The font Cadence is an ongoing project very dear to my heart. First, a little bit of background: I have been figure skating ever since I was nine years old. It is my favorite sport and I still skate for exercise and leisure. Naturally, when I was assigned the task to create my own font, my first instinct was to try and think of a way to marry two of my loves: typography and figure skating. I know that there are display fonts that were created using body positions in dance and in skating. One example of this technique is Alphabet Photography by Jennifer Blakeley, 2011. I did not want to repeat this style, as beautiful as the results are. I wanted to find a different way to combine the movement and flow of skating with the rhythm of a beautiful and coherent font.

I decided to try to choreograph a footwork for the ice that creates one attached, sequenced alphabet. I wanted the letters to connect at the bottom from beginning to end and be skated in one pass across the ice. This proved to be far more difficult than I originally figured. Through weeks of trial and error, between drawing letter forms and attempting to skate them, I finally was able to come up with a footwork. The letter forms are not quite perfect, and the skating is slightly more difficult than originally intended, but that is the part that excites me most: its not over. I still have the opportunity to make it better and continue resolving my skating techniques, as well as, my typography skills. Now, I feel that my feet understand my hands a little bit better, and I continue to try to perfect that relationship.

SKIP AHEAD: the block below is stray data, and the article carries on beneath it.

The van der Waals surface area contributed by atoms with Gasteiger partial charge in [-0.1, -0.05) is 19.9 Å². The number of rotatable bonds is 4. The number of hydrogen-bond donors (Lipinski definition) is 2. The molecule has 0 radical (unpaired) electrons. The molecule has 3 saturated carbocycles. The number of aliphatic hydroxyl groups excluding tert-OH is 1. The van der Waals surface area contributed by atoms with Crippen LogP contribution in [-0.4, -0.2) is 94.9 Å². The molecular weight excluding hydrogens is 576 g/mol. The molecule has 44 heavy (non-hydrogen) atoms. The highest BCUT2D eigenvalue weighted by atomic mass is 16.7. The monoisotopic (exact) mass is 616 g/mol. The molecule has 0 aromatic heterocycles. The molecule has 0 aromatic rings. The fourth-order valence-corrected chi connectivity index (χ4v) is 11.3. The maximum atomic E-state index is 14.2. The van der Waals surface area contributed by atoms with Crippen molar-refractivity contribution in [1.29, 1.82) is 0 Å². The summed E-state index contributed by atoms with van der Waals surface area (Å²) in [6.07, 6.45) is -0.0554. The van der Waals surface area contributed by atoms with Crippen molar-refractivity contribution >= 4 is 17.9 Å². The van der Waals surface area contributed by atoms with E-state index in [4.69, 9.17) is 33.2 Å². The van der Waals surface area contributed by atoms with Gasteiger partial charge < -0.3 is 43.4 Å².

Font and Cassandra Skating